Building a single-page app, one page at time

Just as the idea of a playlist extends a musical moment beyond the end of a song, a web application enables a rich browsing experience that isn’t bordered by page refreshes every time you interact with the screen. This idea is particularly important for music websites where audio continuity is the paramount consideration. In a choice between interrupting your music or seeing what’s on another page, you’ll almost invariably choose to keep listening. In the past we’ve protected users from unwanted pauses by buffering clicks to new pages with this helpful popup:

Screen Shot 2013-08-30 at 4.55.14 PM

Nonetheless, the value of a music discovery service is limited by being unable to explore the site while you’re listening. From the very first version of 8tracks, we’ve wanted to enable continuous playback while keeping the entire site accessible. But it’s only recently that more robust web technology has become widespread and we were able to implement our “pervasive player” in a way that wasn’t hacked together or only available on one platform. In particular with the launch of the Next Soundcloud, we saw much that we could learn from and also some ideas to improve upon in our own transition.


Unique requirements

In addition to requiring that music is continuously playable, we also must provide server-rendered versions of our public pages – this makes our content accessible to search engines and screen readers, simplifies linking and sharing, and results in faster load times through our cache system. This requirement is a large part why of we avoided earlier solutions like hashbang URLs or iframes, and waited for HTML5 history to be widely available. We also wanted a transition path that didn’t require a full rewrite or a big launch to inaugurate the new version. Building a second version of the app in parallel to maintaining the first was just not an option for our four-person dev team.

These requirements pushed us toward more adaptable technologies and newer libraries. Over the course of several months we began using Backbone.js to manage our models and view logic, Require.js to handle dependencies, and several flavors of Mustache for templating, keeping these updates in the production codebase without radically changing the application or UI. These updates readied us for futher abstraction into a single-page application.


Enter the router

When it came time build our new player, we needed a new javascript “controller” that knew about the entire application before it was rendered or used. This logic would have to handle the transitions between different pages, load data and dependencies, and manage memory usage by cleaning up unused views – all fairly new concepts to us as longtime web developers (accustomed as we are to the magical page refresh). Fortunately the Backbone Router provides a very succinct way to define the structure of our entire application and handles the URL management that we normally expect the server to do for us. Our first step is to initialize the router and send it any clicks events we want it to handle.

  App = { Collections : {}, Models : {}, Views {}, views : {}};

  App.router = new Router();
  Backbone.history.start({ pushState: true, silent: true, hashChange : true });

  $(document).ready(function(){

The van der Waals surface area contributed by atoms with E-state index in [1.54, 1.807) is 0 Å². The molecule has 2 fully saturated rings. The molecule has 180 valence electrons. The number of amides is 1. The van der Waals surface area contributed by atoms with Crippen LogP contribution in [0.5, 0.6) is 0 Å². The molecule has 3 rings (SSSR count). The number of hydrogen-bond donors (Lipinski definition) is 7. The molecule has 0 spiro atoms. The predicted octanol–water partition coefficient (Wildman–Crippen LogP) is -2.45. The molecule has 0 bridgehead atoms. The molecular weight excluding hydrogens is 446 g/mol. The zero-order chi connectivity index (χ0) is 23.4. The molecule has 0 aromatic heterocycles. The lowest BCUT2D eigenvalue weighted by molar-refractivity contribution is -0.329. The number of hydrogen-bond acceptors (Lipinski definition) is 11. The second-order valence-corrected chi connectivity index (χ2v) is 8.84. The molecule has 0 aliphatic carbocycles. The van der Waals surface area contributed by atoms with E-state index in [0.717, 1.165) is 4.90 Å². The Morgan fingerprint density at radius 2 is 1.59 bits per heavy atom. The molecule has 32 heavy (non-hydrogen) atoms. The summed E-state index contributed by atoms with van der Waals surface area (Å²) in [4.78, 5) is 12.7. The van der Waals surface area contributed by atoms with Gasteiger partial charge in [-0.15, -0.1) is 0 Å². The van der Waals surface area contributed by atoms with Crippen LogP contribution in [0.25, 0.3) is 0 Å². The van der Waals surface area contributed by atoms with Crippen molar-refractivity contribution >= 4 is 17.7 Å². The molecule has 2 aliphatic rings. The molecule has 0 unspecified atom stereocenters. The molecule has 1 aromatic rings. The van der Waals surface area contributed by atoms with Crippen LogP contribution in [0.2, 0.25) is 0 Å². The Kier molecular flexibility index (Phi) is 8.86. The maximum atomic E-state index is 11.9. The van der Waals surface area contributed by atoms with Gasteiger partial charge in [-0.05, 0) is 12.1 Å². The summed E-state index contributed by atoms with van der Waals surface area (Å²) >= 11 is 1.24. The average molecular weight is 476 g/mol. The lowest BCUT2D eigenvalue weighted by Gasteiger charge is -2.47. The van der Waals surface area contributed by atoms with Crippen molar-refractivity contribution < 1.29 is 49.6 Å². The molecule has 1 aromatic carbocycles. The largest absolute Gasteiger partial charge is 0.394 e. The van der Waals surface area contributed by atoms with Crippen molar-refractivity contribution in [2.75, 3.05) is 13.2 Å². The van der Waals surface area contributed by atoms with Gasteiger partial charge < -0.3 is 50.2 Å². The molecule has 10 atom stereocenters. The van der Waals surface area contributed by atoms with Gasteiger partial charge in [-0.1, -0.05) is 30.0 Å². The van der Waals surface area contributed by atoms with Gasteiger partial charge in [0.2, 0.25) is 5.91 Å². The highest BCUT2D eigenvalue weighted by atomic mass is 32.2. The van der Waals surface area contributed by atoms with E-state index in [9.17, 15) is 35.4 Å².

$('body').delegate('a', 'click', function(event) {
      // Allow shift+click for new tabs, etc.
      if (event.altKey || event.ctrlKey || event.metaKey || event.shiftKey) {
        return true;
      }

      // Open external links in new windows
      if (this.rel.match('external')) {
        this.target = '_blank';
        return;
      }

      if (this.hostname == window.location.hostname) {
        // Instruct Backbone to trigger routing events
        App.router && App.router.navigate(this.pathname + this.hash, { trigger: true });
        event.preventDefault();
        return false;
      }
   });
  });

This should be fairly familiar code for jQuery users, but all it does is capture the click events on every <a> element that isn’t already handled by a more specific function. It checks to see if the user has pressed any modifier keys, makes sure that the link points to our domain, then it propagates the url to the Router object through the navigate function.


Mapping the application

The router doesn’t need to know everything about the application, just enough to send the user to the right place. Because we allow wildcard paths for user pages, we had to name all of our reserved URLs for static pages (abridged below). We only wanted to make a few of the pages work asynchronously, so first we set up the generalized cases.

Each of the different routes maps to a function in the router, and in the beginning, most of them point to either “reload” or “html.”Reload will open the page in a new window or just trigger a full page reload, depending whether music is playing. HTML will load in static content exactly as the server renders it. Other routes have their own specific function which will invoke the appropriate dependencies and views while loading the relevant data from the server. For these, we decided to begin with the four most-used pages: Home, Explore, Profile, and Mix.

Backbone.Router.extend({
  initialize : function() { this.appView = new AppView(); },

  routes: {
    "about"                : "html",
    "apps"                 : "html",
    "iphone"               : "reload",
    "android"              : "reload",
    ...
    ""                     : "homepage",